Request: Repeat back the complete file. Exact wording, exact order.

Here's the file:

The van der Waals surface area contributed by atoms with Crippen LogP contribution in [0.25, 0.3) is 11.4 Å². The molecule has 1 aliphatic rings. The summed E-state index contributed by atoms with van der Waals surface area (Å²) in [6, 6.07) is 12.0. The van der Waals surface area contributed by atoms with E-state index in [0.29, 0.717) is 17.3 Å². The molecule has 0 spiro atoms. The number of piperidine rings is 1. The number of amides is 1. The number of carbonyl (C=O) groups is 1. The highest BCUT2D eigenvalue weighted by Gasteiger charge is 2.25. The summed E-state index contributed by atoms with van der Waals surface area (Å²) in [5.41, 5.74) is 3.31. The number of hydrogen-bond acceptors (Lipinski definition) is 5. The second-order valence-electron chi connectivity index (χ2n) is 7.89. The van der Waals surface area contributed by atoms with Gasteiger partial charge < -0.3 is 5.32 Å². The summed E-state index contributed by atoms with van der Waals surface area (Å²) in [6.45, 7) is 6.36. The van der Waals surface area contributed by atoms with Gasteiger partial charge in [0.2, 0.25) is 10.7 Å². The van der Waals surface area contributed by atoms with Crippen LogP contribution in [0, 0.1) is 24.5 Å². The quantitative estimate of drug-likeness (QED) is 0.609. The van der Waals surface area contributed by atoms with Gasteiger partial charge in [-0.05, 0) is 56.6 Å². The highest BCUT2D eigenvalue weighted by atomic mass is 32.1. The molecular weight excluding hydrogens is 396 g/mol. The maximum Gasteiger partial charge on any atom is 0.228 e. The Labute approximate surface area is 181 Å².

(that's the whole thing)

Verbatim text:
The van der Waals surface area contributed by atoms with Crippen LogP contribution in [0.25, 0.3) is 11.4 Å². The molecule has 1 aliphatic rings. The summed E-state index contributed by atoms with van der Waals surface area (Å²) in [6, 6.07) is 12.0. The van der Waals surface area contributed by atoms with E-state index in [0.29, 0.717) is 17.3 Å². The molecule has 0 spiro atoms. The number of piperidine rings is 1. The number of amides is 1. The number of carbonyl (C=O) groups is 1. The highest BCUT2D eigenvalue weighted by Gasteiger charge is 2.25. The summed E-state index contributed by atoms with van der Waals surface area (Å²) in [5.41, 5.74) is 3.31. The number of hydrogen-bond acceptors (Lipinski definition) is 5. The second-order valence-electron chi connectivity index (χ2n) is 7.89. The van der Waals surface area contributed by atoms with Gasteiger partial charge < -0.3 is 5.32 Å². The summed E-state index contributed by atoms with van der Waals surface area (Å²) in [6.45, 7) is 6.36. The van der Waals surface area contributed by atoms with Gasteiger partial charge in [0.2, 0.25) is 10.7 Å². The van der Waals surface area contributed by atoms with Crippen LogP contribution in [0, 0.1) is 24.5 Å². The quantitative estimate of drug-likeness (QED) is 0.609. The van der Waals surface area contributed by atoms with Gasteiger partial charge in [-0.05, 0) is 56.6 Å². The highest BCUT2D eigenvalue weighted by atomic mass is 32.1. The molecular weight excluding hydrogens is 396 g/mol. The maximum Gasteiger partial charge on any atom is 0.228 e. The Labute approximate surface area is 181 Å².